[A quick perusal of some of these investigations demonstrates why they continued to produce a racially disproportionate result. Several of these stings were the product of allegations of fraud made by disgruntled white business men in majority-black jurisdictions. For example, in Winston Salem, North Carolina, Black alderman Patrick Hairison, lobbyist Rodney Sumler, and community activist Rev. Lee Faye Mack were convicted in May 1992 for bribery and conspiracy in the letting of city contracts. The convictions were a product of “Operation Mushroom Cloud,” an FBI-IRS sting begun after a local white businessman, who had just been fined by the city for violating a minority-hiring statute championed by the town’s black aldermen, alleged that several black aldermen were demanding bribes in return for city contracts. That same year, the FBI concluded a sting against black elected officials in Compton, California. Representative Walter Tucker (D-Calif.), who was a former Compton mayor, and city councilwoman Patricia Moore (D) were later indicted for bribery and conspiracy in 1994. The sting that netted Tucker and Moore had originally targeted Representative Mervyn Dymally (D-Calif.). It too was begun after a disgruntled white businessman whose proposal to locate a trash incinerator in the heart of the city had been voted down by the city council alleged that Dymally had threatened to kill the project if he was not paid a bribe.]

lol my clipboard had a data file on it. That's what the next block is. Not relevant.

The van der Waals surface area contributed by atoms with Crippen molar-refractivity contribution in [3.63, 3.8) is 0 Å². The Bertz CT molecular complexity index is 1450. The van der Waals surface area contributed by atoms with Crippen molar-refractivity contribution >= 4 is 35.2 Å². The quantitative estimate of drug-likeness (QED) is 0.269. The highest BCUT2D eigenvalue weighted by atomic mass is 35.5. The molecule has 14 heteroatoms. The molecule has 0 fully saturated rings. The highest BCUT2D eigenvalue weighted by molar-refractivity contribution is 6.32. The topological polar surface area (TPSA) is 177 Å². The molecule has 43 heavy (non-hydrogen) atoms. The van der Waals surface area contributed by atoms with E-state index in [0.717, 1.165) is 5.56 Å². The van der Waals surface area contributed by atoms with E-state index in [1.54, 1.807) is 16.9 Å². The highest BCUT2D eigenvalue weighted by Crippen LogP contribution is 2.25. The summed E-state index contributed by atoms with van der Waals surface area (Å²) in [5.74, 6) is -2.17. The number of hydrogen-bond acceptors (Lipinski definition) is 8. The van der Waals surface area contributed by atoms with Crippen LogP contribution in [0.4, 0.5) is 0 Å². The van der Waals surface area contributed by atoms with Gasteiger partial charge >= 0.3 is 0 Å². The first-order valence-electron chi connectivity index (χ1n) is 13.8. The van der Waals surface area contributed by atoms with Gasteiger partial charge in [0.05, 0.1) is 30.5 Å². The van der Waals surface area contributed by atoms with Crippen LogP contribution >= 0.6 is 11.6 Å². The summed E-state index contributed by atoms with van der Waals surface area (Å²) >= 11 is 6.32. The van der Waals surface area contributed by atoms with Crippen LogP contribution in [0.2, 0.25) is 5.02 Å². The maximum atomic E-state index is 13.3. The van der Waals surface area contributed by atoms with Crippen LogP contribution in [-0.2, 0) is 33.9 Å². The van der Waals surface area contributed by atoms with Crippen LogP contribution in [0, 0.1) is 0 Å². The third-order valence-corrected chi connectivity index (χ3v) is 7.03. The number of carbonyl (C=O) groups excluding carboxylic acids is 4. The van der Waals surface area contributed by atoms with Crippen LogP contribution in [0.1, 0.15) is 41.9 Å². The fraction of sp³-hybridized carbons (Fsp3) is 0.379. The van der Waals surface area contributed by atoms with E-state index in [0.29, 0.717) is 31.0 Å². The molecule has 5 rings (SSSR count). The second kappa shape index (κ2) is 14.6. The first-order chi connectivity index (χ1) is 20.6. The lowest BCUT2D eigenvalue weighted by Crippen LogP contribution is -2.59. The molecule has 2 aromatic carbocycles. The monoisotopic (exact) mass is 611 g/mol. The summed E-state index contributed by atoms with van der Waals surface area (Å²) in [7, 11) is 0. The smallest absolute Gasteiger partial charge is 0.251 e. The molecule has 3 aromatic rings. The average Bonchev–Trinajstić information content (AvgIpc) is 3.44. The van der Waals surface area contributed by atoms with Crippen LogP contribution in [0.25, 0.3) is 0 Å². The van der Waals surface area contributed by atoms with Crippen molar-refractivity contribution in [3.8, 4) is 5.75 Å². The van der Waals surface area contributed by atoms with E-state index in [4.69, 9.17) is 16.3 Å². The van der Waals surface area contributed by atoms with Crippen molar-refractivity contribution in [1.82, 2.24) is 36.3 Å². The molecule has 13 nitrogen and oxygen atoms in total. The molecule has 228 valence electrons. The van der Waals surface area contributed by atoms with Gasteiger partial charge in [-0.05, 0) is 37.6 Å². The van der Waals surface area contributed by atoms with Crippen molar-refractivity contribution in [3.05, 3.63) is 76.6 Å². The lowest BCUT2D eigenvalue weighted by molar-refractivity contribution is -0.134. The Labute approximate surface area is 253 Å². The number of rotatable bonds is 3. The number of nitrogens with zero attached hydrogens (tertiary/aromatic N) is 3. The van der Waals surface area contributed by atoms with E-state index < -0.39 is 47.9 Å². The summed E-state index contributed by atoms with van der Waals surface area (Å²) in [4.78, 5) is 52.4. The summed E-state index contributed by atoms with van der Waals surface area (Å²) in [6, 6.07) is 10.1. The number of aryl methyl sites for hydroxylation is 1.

This demonstrates the real history of how these kinds of investigations are used as weapons against Black people who challenge white corporate power. Even if these challenges are not a part of larger effort toward empowering the entire community, these efforts challenge powerful white people with power.  This narrative is often omitted from conversations about these kinds of allegations of corruption of Black elected officials. 

In the case of Marilyn Mosby, one of the main prosecutors targeting her, Leo Wise, has been accused of going after Black elected officials. In an October 15th, 2010 Time magazine article, it says:

[As the House’s top watchdog, Wise was not a popular guy on the Hill. Members complained of being unfairly targeted and that investigations that sometimes yielded nothing were made public, tarring them with the stigma any way. The stilted approach had led to accusations of racism – most of the cases they’ve pursued have been against Congressional Black Caucus members.]

The observation made about Wise back in 2010 are relevant today because of the frivolous nature of the current indictment.

The charges made against Mosby are not based on actions that result in harm to the public or gaining an unfair advantage because of her position as the state’s attorney.  But to be able to associate Mosby with criminality, regardless of whether there was any activity that negatively impacts the people of Baltimore City, accomplishes the goal of advancing the narrative that Black politicians are inherently more corrupt than their counterparts. This level of scrutiny is not applied to white people in elected office or other public offices across the state across the state of Maryland. Are we to believe that Black people are engaged in a majority of the corruption in this state? Powerful white people are harder to prosecute because they are not saddled with these troupes of inherent criminality. And they are usually in more powerful networks that provide them more protection from being prosecuted. With Baltimore being a city that is of increasing interest to developers and the ensuing gentrification, there is certainly a desire put in place white political leadership, that is controlled more tightly by corporate forces. Casting Black political leaders as inherently criminal helps to advance that goal.